Anthony Bittner • 2
It wasn’t long after those first bits of exposure to the beauty of Blackness that I began to explore the world of policy and politics. Prior to then, I was in no way politically or socially aware. I didn’t really have my own thoughts regarding the issues or the parties. I grew up in a family that both idolized JFK and adored Ronald Reagan, and so…I fell in line and did the same.
But in the same span of time that I was becoming more acquainted with my Blackness, I was also spending much of my time within my university’s school of music and the theatre department. I was collaborating with folks that had experiences and backgrounds that were exponentially more varied than those I grew up with. I was socializing with people who openly expressed their sexuality and embraced queerness; people who had strong feelings about poverty, about social justice, about environmental justice. For the first time, I was having conversations with folks who encouraged me to reflect on my own thoughts and feelings versus blindly attaching myself to those I had inherited. These were people that respected, loved, and celebrated one another, no matter their differences. These were my people.
It was because of those friends and conversations that I grew more interested and involved in politics. My lens began to focus in on issues of environmental and social justice. I invested my time in advocacy, activism, and volunteerism. I was working phone banks and knocking on doors. I was cleaning up parks and donating money. I was mentoring underserved youth and helping to educate adults about diversity, equity, and inclusion. I felt passionate about the work I was doing, but I often struggled with the feeling that my efforts weren’t making a significant impact.
A few years later, the presidential candidacy of Barack Obama changed the game for me. His campaign engaged my brain, my heart, and my soul in a way that I didn’t know politics could. I was in Grant Park on election night, and it felt like the world changed when the race was called. His election represented the large-scale change that I wasn’t sure was possible but wasn’t sure was impossible.
Over time, my evolution as a Black man had progressed exponentially. After 37 years of not knowing a thing about them, my father’s family found me, and we established a meaningful relationship. I felt a true connection to my heritage. I fully embraced Black culture. I was filled with pride. And unlike my younger self, I knew how to identify and process my experiences with prejudiced mindsets and with the full spectrum of racism, from casual to systemic. Those experiences and interactions didn’t just bounce off me as they had before. They sat with me. They helped fuel the fight in me.
The discomfort of one of those experiences had been sitting with me since the 2016 election. I was living in a diverse neighborhood on the north side of Chicago. The workers at my polling place, however, were not representative of the ward I was voting in. They were mostly white, and truthfully, they were mostly helpful. But as I waited in line to vote, I observed one election judge standing behind the poll workers that were verifying voter eligibility and handing out ballots. I noticed that as white voters walked up to the table, he simply stood there watching. But as several black and brown voters approached, he leaned over his colleagues and double-checked signatures and voter rolls. It felt odd, but what did I know? I was watching from a distance, so I didn’t really know what was going on. Perhaps it was coincidence, and I was jumping to conclusions. What I did know is that I was ready to vote. I knew I was at the right polling place; I knew my signatures would match; I knew the rules.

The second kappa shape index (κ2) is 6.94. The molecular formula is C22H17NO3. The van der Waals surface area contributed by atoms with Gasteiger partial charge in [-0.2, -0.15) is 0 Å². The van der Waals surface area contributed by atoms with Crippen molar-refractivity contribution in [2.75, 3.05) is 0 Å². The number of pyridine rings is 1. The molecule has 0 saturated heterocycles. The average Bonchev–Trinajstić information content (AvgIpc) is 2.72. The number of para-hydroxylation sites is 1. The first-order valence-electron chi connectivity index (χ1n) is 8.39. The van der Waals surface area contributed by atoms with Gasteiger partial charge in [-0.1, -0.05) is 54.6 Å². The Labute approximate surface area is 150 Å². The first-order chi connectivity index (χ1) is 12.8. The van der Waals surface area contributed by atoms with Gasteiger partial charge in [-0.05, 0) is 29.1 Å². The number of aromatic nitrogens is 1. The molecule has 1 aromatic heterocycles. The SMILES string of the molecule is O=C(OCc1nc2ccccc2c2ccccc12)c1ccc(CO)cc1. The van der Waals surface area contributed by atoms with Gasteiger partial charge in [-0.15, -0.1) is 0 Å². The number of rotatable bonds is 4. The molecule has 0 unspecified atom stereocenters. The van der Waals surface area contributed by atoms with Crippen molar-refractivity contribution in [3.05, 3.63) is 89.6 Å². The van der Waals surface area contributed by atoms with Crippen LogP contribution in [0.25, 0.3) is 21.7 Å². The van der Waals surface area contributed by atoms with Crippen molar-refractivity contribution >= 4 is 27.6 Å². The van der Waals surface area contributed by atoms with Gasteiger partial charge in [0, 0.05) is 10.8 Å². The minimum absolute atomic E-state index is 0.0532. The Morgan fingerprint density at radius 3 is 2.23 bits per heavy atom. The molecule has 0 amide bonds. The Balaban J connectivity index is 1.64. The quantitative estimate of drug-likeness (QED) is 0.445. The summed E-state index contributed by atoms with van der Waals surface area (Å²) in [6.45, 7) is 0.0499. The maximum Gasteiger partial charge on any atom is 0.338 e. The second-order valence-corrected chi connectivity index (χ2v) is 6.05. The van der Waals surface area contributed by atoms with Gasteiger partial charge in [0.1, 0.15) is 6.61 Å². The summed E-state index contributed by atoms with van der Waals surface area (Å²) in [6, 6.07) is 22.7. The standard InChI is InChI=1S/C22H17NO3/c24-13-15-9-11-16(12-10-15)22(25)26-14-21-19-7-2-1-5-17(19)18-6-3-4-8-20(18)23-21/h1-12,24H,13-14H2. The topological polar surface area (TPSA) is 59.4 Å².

I approached the check-in table, gave my name and address, and I signed my name. As the poll worker began to hand me a ballot, the election judge stopped her. He took the ballot out of her hand and put it back in the stack, then proceeded to double and triple check my signature and review the information on the voter rolls. It was laughable to me that he thought he may have the expertise to detect a forged signature, but at the same time, I was filled with anxiety and discomfort. I felt like I had done something wrong and was about to get in trouble or get turned away. After a few seconds that felt like minutes, he simply said, “okay.” The poll worker handed me a ballot for the second time, and I made my way to the voting booth. I was out of there within 10 minutes, but it felt like too long. I couldn’t wait to leave…I was shook.
Between then and the 2018 midterms, I spent time learning about voter suppression and voter intimidation. It seemed to me that if someone was successful in making me – a well-educated, stubborn activist – feel like I didn’t want to go back to my polling place ever again, that it was likely a problem worth investing my time in. So, I became an election judge. I wanted to experience an election from the other side of the check-in table. I wanted to make every voter that crossed my path feel safe, welcomed, and appreciated for making their voice heard. I wanted to be a part of a ground game that is capable of dramatically shifting the power dynamic in our elections.
Anthony ‘Tony’ Bittner is a musician, storyteller, and activist who recently relocated to Charlotte, North Carolina from Chicago, Illinois. He is passionate about social justice and DEI in both his personal and professional lives. Tony strives to use his art to entertain, educate, and inspire.